A Second Read Aloud WITH Illustrations
With time to spare, I asked the children if they wanted to see what Michael Martchenko’s mental images looked like when he illustrated the book. Of course they said yes, and thanks to YouTube, I quickly found the same read aloud in Munsch’s voice WITH illustrations. I ran the link through SafeShare.tv and voila! Another read aloud was in session.
Oh, the roars of laughter and wiggles and giggles that took place in our meeting place! The children were completely entertained with the illustrations as Papa was found sleeping on the refrigerator, the car, and leaning against a tree in 50 below zero temps!
Comparing Mental Images With Those of the Illustrator
Of course, this read aloud was not all fun and game… we then had quite a serious discussion about how the illustrator’s mental images were different than our own. It wasn’t just because he was a better artist. We discussed how Michael has different experiences in life that allowed him to add more detail to his drawings. So the children revisited their favorite part of the story and drew a second illustration to mimic the illustrator’s. They added more detail and their mental images became more clear. As well as their comprehension of the story.
Take a closer look at the images below. Notice how in the first example, a student drew a picture of Papa sleeping against a tree that has green leaves-in the dead of winter! In the second drawing that mimics the illustrator’s, this same student revised their mental image to include bare branches and added the main character wearing a scarf as well.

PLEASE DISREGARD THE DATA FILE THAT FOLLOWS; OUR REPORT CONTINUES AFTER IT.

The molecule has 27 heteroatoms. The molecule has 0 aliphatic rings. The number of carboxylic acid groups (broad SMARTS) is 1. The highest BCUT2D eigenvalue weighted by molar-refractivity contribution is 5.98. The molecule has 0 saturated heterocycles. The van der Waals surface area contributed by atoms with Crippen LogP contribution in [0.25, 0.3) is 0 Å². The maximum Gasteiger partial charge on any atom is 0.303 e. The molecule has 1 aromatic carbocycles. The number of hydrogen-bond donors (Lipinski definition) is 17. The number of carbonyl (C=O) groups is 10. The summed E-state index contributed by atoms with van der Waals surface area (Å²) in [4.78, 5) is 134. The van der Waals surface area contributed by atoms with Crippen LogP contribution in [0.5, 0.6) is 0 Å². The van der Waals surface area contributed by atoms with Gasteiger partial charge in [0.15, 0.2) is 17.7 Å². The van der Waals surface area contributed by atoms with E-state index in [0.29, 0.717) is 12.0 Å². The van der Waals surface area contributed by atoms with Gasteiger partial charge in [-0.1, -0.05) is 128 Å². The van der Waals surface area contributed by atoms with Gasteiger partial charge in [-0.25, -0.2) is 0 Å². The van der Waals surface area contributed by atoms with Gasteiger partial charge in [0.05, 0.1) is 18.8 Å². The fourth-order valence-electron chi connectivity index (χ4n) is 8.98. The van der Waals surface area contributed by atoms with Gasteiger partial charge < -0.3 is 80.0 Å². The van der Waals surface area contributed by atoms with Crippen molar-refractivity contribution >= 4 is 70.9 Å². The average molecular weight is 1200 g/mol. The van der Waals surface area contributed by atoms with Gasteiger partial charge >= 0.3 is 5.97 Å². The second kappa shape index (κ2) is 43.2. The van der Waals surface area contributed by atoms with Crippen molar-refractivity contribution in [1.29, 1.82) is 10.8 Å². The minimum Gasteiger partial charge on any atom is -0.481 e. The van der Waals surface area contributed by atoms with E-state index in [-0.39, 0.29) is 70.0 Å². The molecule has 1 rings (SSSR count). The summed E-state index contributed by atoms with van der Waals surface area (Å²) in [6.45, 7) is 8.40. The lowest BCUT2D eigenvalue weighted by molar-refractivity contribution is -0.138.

The two other examples also include more details of the setting which brings a powerful message to our young readers. It is also interesting to note that my students commented that they envisioned “Papa” to be an old man for they call their grandfathers “Papa”. However, in this story, it appears Papa is the father! Having your students compare their visualizations with that of an illustrator will help them fine-tune their visualization techniques (not their artistic ability) to include the senses. They will also come to realize that everyone has different mental images based on their background knowledge and schema!
I can’t wait to revisit this book in a Writer’s Workshop lesson when we discuss adding details to our stories. Like the author, we need to help our readers make better mental images by providing LOTS of details. Thank you Robert Munsch for this awesome story that has inspired us to become better readers AND writers!
If this lesson sounds like a win to you too, I gathered all the resources you will need to share this visualization lesson with your own students. You can find it HERE at my TpT shop.
- Teacher’s Notes Page
- 9 slides to guide you through the lesson.
- TWO separate links are included for the story. The first link includes audio only. The second link includes audio and illustrations.
- There are two listening task cards included (with SafeShare links) for your Listening Center. Scan the QR code, or click on the book cover to be directed to the Read Aloud; free of ads and inappropriate content.
- One recording sheet will help your students compare their mental images with that of the illustrator.